Best Memoirs of 2012

The votes are in! GoodReads.com asks people to vote for the books they’ve enjoyed most during the current year. In the memoirs/autobiography category, the memoir that landed on top—Wild by Cheryl Strayed—received 8,200+ votes, nearly double the number of votes as the runner-up. The memoir is summarized by GoodReads as “powerful, blazingly honest and inspiring…a 1,100 mile solo hike that broke down a young woman reeling from catastrophe—and built her back up again.”
Also receiving roughly 3,000 votes or more were:
Paris In Love, which author and professor Eloise James wrote to chronicle her relocation to, and subsequent love affair with, the City of Lights.
The End of Your Life Book Club, a recollection of the books and conversations author Will Schwalbe and his dying mother shared in the last two years of his mother’s life.
No Easy Day: The Firsthand Account of the Mission That Killed Osama Bin Laden, probably the most well-known memoir on the list. Written by Mark Owen and Kevin Maurer, it gives readers a view of Bin Laden’s demise through the eyes of a Navy Seal who was there.
Mrs. Kennedy and Me: An Intimate Memoir, written with Lisa McCubbin by Clint Hill, a Secret Service agent assigned to protect Jackie Kennedy throughout the JFK presidency.
Mortality, the memoir bestselling author Christopher Hitchens tackled upon learning that he would have limited time due to esophageal cancer.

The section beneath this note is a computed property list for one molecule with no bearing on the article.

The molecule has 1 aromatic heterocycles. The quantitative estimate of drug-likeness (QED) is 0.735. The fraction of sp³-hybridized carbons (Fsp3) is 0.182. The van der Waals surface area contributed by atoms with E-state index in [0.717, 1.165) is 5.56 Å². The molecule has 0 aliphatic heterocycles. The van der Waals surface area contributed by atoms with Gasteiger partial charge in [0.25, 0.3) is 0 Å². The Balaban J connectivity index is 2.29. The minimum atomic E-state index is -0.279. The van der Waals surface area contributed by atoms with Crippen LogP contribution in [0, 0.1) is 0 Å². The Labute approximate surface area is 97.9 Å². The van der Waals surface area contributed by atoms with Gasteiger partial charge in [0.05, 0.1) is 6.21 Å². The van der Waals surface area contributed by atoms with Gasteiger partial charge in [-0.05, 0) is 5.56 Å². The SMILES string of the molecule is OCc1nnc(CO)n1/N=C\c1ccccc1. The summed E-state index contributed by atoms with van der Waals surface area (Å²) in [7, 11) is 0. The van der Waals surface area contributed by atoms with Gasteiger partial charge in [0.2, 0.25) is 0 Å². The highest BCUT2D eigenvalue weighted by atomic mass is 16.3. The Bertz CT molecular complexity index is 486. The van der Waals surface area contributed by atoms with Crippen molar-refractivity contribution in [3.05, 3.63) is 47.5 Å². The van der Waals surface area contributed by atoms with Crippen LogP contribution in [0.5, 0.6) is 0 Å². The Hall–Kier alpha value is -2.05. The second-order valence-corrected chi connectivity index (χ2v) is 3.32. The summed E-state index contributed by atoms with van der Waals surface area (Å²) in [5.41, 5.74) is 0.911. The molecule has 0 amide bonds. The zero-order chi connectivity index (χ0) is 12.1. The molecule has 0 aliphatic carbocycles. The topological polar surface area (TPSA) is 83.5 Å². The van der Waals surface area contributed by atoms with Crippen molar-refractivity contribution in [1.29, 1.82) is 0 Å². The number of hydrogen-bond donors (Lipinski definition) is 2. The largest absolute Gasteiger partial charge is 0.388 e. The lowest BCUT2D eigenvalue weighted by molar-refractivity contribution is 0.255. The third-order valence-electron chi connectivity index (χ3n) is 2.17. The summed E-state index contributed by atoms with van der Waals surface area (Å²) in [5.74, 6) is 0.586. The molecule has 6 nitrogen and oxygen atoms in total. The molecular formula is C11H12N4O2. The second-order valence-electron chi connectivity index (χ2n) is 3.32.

Some Assembly Required: A Journal of My Son’s First Son, a sort of sequel to author Anne Lamott’s Operating Instructions, about how Lamott handled becoming a grandmother unexpectedly when her son was 19.

The votes are in! GoodReads.com asks people to vote for the books they’ve enjoyed most during the current year. In the memoirs/autobiography category, the memoir that landed on top—Wild by Cheryl Strayed—received 8,200+ votes, nearly double the number of votes as the runner-up. Wild is summarized by GoodReads as “powerful, blazingly honest and inspiring…a 1,100 mile solo hike that broke down a young woman reeling from catastrophe—and built her back up again.”

Also receiving roughly 3,000 votes or more were:

  • Paris In Love, which author and professor Eloise James wrote to chronicle her relocation to, and subsequent love affair with, the City of Lights.
  • The End of Your Life Book Club, a recollection of the books and conversations author Will Schwalbe and his dying mother shared in the last two years of his mother’s life.
  • No Easy Day: The Firsthand Account of the Mission That Killed Osama Bin Laden, probably the most well-known memoir on the list. Written by Mark Owen and Kevin Maurer, it gives readers a view of Bin Laden’s demise through the eyes of a Navy Seal who was there.
  • Mrs. Kennedy and Me: An Intimate Memoir, written with Lisa McCubbin by Clint Hill, a Secret Service agent assigned to protect Jackie Kennedy throughout the JFK presidency.
  • Mortality, the memoir bestselling author Christopher Hitchens tackled upon learning that he would have limited time due to esophageal cancer.
  • Some Assembly Required: A Journal of My Son’s First Son, a sort of sequel to author Anne Lamott’s Operating Instructions, about how Lamott handled becoming a grandmother unexpectedly when her son was 19.